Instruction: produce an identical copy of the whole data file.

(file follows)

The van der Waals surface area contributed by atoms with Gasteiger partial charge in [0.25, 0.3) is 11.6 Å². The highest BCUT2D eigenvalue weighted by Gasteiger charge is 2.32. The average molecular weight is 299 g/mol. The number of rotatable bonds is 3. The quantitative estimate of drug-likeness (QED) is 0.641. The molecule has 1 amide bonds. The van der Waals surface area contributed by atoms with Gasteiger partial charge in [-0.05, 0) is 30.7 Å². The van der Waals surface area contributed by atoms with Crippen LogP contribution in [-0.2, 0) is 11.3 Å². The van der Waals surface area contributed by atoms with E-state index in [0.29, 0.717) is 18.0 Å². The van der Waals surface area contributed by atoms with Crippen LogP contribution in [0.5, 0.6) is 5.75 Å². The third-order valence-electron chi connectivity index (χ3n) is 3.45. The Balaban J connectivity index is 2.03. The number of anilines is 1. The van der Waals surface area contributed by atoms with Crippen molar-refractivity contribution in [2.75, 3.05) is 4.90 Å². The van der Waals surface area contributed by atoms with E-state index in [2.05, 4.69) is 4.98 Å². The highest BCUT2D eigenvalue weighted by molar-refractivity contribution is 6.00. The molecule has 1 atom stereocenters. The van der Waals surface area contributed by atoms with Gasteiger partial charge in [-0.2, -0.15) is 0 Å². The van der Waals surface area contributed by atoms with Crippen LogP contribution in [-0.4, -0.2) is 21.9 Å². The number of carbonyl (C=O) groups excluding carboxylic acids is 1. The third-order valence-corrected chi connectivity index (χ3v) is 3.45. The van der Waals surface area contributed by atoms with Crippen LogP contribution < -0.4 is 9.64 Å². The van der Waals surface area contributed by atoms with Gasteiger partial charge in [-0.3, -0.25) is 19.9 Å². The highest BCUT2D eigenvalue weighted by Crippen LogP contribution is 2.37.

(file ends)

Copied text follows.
The van der Waals surface area contributed by atoms with Gasteiger partial charge in [0.25, 0.3) is 11.6 Å². The highest BCUT2D eigenvalue weighted by Gasteiger charge is 2.32. The average molecular weight is 299 g/mol. The number of rotatable bonds is 3. The quantitative estimate of drug-likeness (QED) is 0.641. The molecule has 1 amide bonds. The van der Waals surface area contributed by atoms with Gasteiger partial charge in [-0.05, 0) is 30.7 Å². The van der Waals surface area contributed by atoms with Crippen LogP contribution in [-0.2, 0) is 11.3 Å². The van der Waals surface area contributed by atoms with E-state index in [0.29, 0.717) is 18.0 Å². The van der Waals surface area contributed by atoms with Crippen LogP contribution in [0.5, 0.6) is 5.75 Å². The third-order valence-electron chi connectivity index (χ3n) is 3.45. The Balaban J connectivity index is 2.03. The number of anilines is 1. The van der Waals surface area contributed by atoms with Crippen molar-refractivity contribution in [2.75, 3.05) is 4.90 Å². The van der Waals surface area contributed by atoms with E-state index in [2.05, 4.69) is 4.98 Å². The highest BCUT2D eigenvalue weighted by molar-refractivity contribution is 6.00. The molecule has 1 atom stereocenters. The van der Waals surface area contributed by atoms with Gasteiger partial charge in [-0.2, -0.15) is 0 Å². The van der Waals surface area contributed by atoms with Crippen LogP contribution in [-0.4, -0.2) is 21.9 Å². The number of carbonyl (C=O) groups excluding carboxylic acids is 1. The third-order valence-corrected chi connectivity index (χ3v) is 3.45. The van der Waals surface area contributed by atoms with Crippen LogP contribution < -0.4 is 9.64 Å². The van der Waals surface area contributed by atoms with Gasteiger partial charge in [-0.3, -0.25) is 19.9 Å². The highest BCUT2D eigenvalue weighted by Crippen LogP contribution is 2.37.